Wake County

Council weighs Glenwood Ave. street parking

Glenwood South would see slower traffic but potentially easier parking under a proposal that goes to the Raleigh City Council this week.

Currently, parking along the downtown stretch in certain morning or evening hours – between 7 and 9 a.m. or 4 and 6 p.m. – can earn a driver a quick $20 parking ticket.

The council on Tuesday will consider a petition to eliminate those limits between Tucker Street and Hillsborough Street. Jim Belt, the man behind the push, said the change could make Glenwood Avenue more pedestrian-friendly by slowing traffic and making the street more accessible.

“A number of merchants had indicated to me that it would also help business,” said Belt, who is president of the group Downtown Living Advocates.

“This is a notoriously bad stretch for business,” said Councilman Wayne Maiorano.

City officials have warned against the change, citing potential traffic delays during the peak commuting hours. The road sees 8,000 to 12,000 vehicles each day.

Wait times at the hardest-hit intersections, such as Glenwood and North, could double during those peak-hour periods, according to staff research. Information about the current wait times wasn’t immediately available.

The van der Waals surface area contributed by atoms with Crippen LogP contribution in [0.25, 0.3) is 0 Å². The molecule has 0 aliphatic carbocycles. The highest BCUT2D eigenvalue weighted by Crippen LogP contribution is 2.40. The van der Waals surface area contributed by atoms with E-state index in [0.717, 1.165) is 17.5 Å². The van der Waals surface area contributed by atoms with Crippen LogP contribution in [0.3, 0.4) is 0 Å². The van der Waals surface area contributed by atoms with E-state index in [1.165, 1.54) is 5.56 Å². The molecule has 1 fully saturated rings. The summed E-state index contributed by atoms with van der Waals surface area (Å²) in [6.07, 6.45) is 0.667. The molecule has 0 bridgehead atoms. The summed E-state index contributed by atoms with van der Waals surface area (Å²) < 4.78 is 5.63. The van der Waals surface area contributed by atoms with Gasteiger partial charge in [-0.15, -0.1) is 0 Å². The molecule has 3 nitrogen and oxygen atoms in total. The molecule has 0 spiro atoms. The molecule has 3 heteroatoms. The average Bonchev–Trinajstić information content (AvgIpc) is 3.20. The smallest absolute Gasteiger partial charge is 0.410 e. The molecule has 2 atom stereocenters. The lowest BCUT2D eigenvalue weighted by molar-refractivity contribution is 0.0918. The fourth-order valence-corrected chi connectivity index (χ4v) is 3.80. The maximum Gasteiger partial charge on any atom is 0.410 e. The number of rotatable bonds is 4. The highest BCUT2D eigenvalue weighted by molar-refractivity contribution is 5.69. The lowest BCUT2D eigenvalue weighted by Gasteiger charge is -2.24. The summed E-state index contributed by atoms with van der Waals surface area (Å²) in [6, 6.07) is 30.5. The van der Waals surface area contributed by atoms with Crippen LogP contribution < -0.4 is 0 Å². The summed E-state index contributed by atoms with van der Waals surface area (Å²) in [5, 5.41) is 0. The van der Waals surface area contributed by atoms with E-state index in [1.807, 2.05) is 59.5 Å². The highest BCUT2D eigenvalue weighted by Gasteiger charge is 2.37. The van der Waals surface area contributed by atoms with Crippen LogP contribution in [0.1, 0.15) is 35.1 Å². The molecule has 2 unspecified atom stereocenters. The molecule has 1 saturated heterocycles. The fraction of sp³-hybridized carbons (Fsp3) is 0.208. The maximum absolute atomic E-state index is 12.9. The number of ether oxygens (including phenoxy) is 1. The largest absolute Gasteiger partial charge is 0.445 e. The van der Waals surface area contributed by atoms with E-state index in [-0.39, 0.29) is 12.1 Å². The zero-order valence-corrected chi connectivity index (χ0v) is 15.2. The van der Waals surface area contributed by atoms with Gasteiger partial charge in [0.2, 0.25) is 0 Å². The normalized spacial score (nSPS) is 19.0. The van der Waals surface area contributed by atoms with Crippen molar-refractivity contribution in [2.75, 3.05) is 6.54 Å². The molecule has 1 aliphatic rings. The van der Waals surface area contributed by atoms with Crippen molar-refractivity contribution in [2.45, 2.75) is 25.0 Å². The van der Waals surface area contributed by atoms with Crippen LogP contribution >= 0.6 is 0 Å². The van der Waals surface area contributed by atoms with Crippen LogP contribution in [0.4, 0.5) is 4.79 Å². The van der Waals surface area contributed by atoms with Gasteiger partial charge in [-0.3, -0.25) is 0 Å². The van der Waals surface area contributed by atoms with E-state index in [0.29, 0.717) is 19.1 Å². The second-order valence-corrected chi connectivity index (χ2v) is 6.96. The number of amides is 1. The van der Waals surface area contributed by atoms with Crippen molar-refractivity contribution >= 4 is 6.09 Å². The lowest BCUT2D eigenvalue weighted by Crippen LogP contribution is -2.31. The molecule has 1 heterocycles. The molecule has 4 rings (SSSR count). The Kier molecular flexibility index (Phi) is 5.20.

“If you reduce the travel lanes, it means your delay is going to increase,” said Mike Kennon, transportation operations manager.

He also noted that construction of a new Capital Boulevard bridge over Peace Street could put thousands more cars onto Glenwood, causing still more delays. That project could begin in 2016 and last more than two years.

Members of the council’s Law and Public Safety committee converged on a compromise: The city could keep the peak-hour restrictions on the two northernmost blocks of Glenwood, near the delay-prone Peace Street intersection.

That change could soften the blow, according to staff, who recommended denial of the original, broader proposal.

“Any lane reduction at that (Peace Street) intersection would be difficult,” Kennon said. “The rest of the intersections would be simpler.”

Under the current proposal, the city also would re-examine the parking pattern once the Capital Boulevard bridge project gets underway.

The full council will hear and potentially vote on the matter at its 7 p.m. session on Tuesday.

Kenney: 919-829-4870;

Twitter: @KenneyNC